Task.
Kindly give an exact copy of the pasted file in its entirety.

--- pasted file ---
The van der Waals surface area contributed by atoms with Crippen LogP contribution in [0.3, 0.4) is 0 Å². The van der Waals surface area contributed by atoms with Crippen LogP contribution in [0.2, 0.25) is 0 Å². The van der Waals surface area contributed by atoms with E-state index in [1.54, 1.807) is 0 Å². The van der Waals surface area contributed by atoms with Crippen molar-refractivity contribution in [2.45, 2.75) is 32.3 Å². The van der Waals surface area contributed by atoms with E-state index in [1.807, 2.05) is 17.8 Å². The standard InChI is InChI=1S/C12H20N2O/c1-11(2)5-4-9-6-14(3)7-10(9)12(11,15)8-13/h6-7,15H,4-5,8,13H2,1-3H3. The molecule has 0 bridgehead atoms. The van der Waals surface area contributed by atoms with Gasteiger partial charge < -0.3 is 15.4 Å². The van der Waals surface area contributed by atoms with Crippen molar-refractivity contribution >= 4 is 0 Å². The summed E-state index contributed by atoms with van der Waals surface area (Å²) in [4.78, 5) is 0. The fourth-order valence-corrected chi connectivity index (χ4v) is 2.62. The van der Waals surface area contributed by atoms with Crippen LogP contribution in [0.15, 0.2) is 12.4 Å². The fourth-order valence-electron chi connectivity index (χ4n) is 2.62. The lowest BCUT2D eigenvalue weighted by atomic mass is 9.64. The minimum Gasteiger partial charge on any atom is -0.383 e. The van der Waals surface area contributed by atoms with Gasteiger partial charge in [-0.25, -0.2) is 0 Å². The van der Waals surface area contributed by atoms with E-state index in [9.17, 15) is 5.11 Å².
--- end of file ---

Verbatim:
The van der Waals surface area contributed by atoms with Crippen LogP contribution in [0.3, 0.4) is 0 Å². The van der Waals surface area contributed by atoms with Crippen LogP contribution in [0.2, 0.25) is 0 Å². The van der Waals surface area contributed by atoms with E-state index in [1.54, 1.807) is 0 Å². The van der Waals surface area contributed by atoms with Crippen molar-refractivity contribution in [2.45, 2.75) is 32.3 Å². The van der Waals surface area contributed by atoms with E-state index in [1.807, 2.05) is 17.8 Å². The standard InChI is InChI=1S/C12H20N2O/c1-11(2)5-4-9-6-14(3)7-10(9)12(11,15)8-13/h6-7,15H,4-5,8,13H2,1-3H3. The molecule has 0 bridgehead atoms. The van der Waals surface area contributed by atoms with Gasteiger partial charge < -0.3 is 15.4 Å². The van der Waals surface area contributed by atoms with Crippen molar-refractivity contribution >= 4 is 0 Å². The summed E-state index contributed by atoms with van der Waals surface area (Å²) in [4.78, 5) is 0. The fourth-order valence-corrected chi connectivity index (χ4v) is 2.62. The van der Waals surface area contributed by atoms with Crippen LogP contribution in [0.15, 0.2) is 12.4 Å². The fourth-order valence-electron chi connectivity index (χ4n) is 2.62. The lowest BCUT2D eigenvalue weighted by atomic mass is 9.64. The minimum Gasteiger partial charge on any atom is -0.383 e. The van der Waals surface area contributed by atoms with Gasteiger partial charge in [-0.25, -0.2) is 0 Å². The van der Waals surface area contributed by atoms with E-state index in [9.17, 15) is 5.11 Å².